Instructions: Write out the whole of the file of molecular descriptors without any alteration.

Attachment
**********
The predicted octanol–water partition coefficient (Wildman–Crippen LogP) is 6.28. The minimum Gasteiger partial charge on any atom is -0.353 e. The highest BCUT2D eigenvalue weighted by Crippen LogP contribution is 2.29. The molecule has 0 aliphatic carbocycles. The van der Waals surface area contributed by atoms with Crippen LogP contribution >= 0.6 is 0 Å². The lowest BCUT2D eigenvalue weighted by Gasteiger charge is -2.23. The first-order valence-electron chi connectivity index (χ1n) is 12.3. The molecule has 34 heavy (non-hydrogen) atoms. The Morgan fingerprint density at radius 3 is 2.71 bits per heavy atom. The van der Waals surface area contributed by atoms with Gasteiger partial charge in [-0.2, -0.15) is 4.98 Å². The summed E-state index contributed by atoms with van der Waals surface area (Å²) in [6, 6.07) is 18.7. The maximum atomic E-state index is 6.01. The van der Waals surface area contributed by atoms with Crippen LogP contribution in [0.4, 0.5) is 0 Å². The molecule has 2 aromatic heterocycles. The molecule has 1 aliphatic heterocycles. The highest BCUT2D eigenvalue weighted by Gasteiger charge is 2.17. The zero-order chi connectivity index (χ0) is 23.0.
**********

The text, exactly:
The predicted octanol–water partition coefficient (Wildman–Crippen LogP) is 6.28. The minimum Gasteiger partial charge on any atom is -0.353 e. The highest BCUT2D eigenvalue weighted by Crippen LogP contribution is 2.29. The molecule has 0 aliphatic carbocycles. The van der Waals surface area contributed by atoms with Crippen LogP contribution >= 0.6 is 0 Å². The lowest BCUT2D eigenvalue weighted by Gasteiger charge is -2.23. The first-order valence-electron chi connectivity index (χ1n) is 12.3. The molecule has 34 heavy (non-hydrogen) atoms. The Morgan fingerprint density at radius 3 is 2.71 bits per heavy atom. The van der Waals surface area contributed by atoms with Gasteiger partial charge in [-0.2, -0.15) is 4.98 Å². The summed E-state index contributed by atoms with van der Waals surface area (Å²) in [6, 6.07) is 18.7. The maximum atomic E-state index is 6.01. The van der Waals surface area contributed by atoms with Crippen LogP contribution in [0.4, 0.5) is 0 Å². The molecule has 2 aromatic heterocycles. The molecule has 1 aliphatic heterocycles. The highest BCUT2D eigenvalue weighted by Gasteiger charge is 2.17. The zero-order chi connectivity index (χ0) is 23.0.